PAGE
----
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If you suffer a limiting condition, such as fading eyesight, mobility issues or total vision loss, technology can be the difference between leading in business and falling behind. Many executives experience common ailments such as farsightedness or broken limbs, temporary setbacks such as recovery from eye surgery or more permanent disabilities like hearing loss or blindness. In these situations, knowledge is power. I wouldn’t be able to run my company without technology.
I was sixteen when the doctor told me I would be blind by forty. A devastating retinitis pigmentosa diagnosis brought a drastic new vision of my future. I knew the disease was progressive, so I had some time to research companies and products supporting people with vision impairments. As I’ve adapted to new tech, I am sharing some tools and in a small way, paying my knowledge forward. Programs have evolved, and I rely on several key software apps and devices to support me in my role as a blind CEO. Here are a few that get me through each day.
Computer accessibility solution technology, such as Zoomtext, makes it possible for anyone with vision impairments to use their computer screen, assuming they can still use their mouse as well. Freeware and shareware programs are cheaper, but Zoomtext is more than a screen magnifier.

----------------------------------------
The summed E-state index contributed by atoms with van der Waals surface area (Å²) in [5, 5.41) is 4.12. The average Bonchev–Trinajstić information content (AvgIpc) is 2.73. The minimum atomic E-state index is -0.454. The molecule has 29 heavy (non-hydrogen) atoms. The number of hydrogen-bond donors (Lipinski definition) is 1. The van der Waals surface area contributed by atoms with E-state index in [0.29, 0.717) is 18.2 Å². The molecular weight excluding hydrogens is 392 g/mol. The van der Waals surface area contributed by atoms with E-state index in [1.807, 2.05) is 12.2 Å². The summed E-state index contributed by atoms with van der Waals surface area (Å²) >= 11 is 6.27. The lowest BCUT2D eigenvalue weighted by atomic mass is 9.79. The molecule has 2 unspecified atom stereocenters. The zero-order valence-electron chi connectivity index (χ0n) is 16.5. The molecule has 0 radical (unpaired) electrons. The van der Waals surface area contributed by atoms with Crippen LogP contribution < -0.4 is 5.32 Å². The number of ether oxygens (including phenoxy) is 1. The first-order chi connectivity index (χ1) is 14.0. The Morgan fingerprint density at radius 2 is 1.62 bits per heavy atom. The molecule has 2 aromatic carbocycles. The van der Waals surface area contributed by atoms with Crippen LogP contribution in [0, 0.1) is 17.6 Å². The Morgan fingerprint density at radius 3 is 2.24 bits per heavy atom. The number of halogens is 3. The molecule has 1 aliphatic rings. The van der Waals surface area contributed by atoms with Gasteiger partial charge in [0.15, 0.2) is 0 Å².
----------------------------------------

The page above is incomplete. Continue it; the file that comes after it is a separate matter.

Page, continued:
The screen readability at high zoom levels is made possible by AI Squared technology that eliminates blurry text on freeware programs. With Zoomtext, you also get color-changing and enhancement capabilities. Vision impairment can strike anyone at any time. Looking into screen enhancements before you need them can help preserve your vision, preventing simple eye strain.
Voice accessibility technology
My partner in running my company is JAWS or Job Access With Speech. Like Zoomtext, JAWS is a screen reader, but the advantage is that it works without a mouse, either with text or Braille. As long as the information is on a Word document or Microsoft Outlook email, JAWS will read it; in fact, JAWS and I get up early in the morning to start reading emails.